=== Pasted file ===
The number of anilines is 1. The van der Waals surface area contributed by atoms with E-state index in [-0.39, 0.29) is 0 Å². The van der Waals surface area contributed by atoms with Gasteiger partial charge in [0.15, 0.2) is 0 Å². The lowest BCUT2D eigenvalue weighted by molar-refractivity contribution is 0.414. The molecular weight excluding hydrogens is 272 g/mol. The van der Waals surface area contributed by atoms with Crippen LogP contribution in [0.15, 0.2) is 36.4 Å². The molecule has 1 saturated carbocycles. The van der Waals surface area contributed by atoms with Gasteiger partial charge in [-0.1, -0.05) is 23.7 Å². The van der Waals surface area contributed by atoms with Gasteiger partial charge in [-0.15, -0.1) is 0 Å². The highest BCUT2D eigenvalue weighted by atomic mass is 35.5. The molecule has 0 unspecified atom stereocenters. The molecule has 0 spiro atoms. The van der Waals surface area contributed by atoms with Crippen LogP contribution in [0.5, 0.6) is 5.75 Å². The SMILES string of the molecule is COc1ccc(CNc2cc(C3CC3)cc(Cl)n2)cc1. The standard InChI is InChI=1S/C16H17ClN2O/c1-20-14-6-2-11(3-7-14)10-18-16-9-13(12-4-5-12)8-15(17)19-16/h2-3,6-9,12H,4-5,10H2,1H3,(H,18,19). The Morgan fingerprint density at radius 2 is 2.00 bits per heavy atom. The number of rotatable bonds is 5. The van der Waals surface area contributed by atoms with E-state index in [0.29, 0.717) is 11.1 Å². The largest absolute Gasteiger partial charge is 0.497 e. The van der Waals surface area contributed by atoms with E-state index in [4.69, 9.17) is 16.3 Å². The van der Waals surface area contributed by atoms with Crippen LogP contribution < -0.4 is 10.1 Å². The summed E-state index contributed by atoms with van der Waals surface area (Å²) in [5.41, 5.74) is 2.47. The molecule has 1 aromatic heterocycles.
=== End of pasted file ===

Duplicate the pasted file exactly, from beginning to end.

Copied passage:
The number of anilines is 1. The van der Waals surface area contributed by atoms with E-state index in [-0.39, 0.29) is 0 Å². The van der Waals surface area contributed by atoms with Gasteiger partial charge in [0.15, 0.2) is 0 Å². The lowest BCUT2D eigenvalue weighted by molar-refractivity contribution is 0.414. The molecular weight excluding hydrogens is 272 g/mol. The van der Waals surface area contributed by atoms with Crippen LogP contribution in [0.15, 0.2) is 36.4 Å². The molecule has 1 saturated carbocycles. The van der Waals surface area contributed by atoms with Gasteiger partial charge in [-0.1, -0.05) is 23.7 Å². The van der Waals surface area contributed by atoms with Gasteiger partial charge in [-0.15, -0.1) is 0 Å². The highest BCUT2D eigenvalue weighted by atomic mass is 35.5. The molecule has 0 unspecified atom stereocenters. The molecule has 0 spiro atoms. The van der Waals surface area contributed by atoms with Crippen LogP contribution in [0.5, 0.6) is 5.75 Å². The SMILES string of the molecule is COc1ccc(CNc2cc(C3CC3)cc(Cl)n2)cc1. The standard InChI is InChI=1S/C16H17ClN2O/c1-20-14-6-2-11(3-7-14)10-18-16-9-13(12-4-5-12)8-15(17)19-16/h2-3,6-9,12H,4-5,10H2,1H3,(H,18,19). The Morgan fingerprint density at radius 2 is 2.00 bits per heavy atom. The number of rotatable bonds is 5. The van der Waals surface area contributed by atoms with E-state index in [0.29, 0.717) is 11.1 Å². The largest absolute Gasteiger partial charge is 0.497 e. The van der Waals surface area contributed by atoms with E-state index in [4.69, 9.17) is 16.3 Å². The van der Waals surface area contributed by atoms with Crippen LogP contribution < -0.4 is 10.1 Å². The summed E-state index contributed by atoms with van der Waals surface area (Å²) in [5.41, 5.74) is 2.47. The molecule has 1 aromatic heterocycles.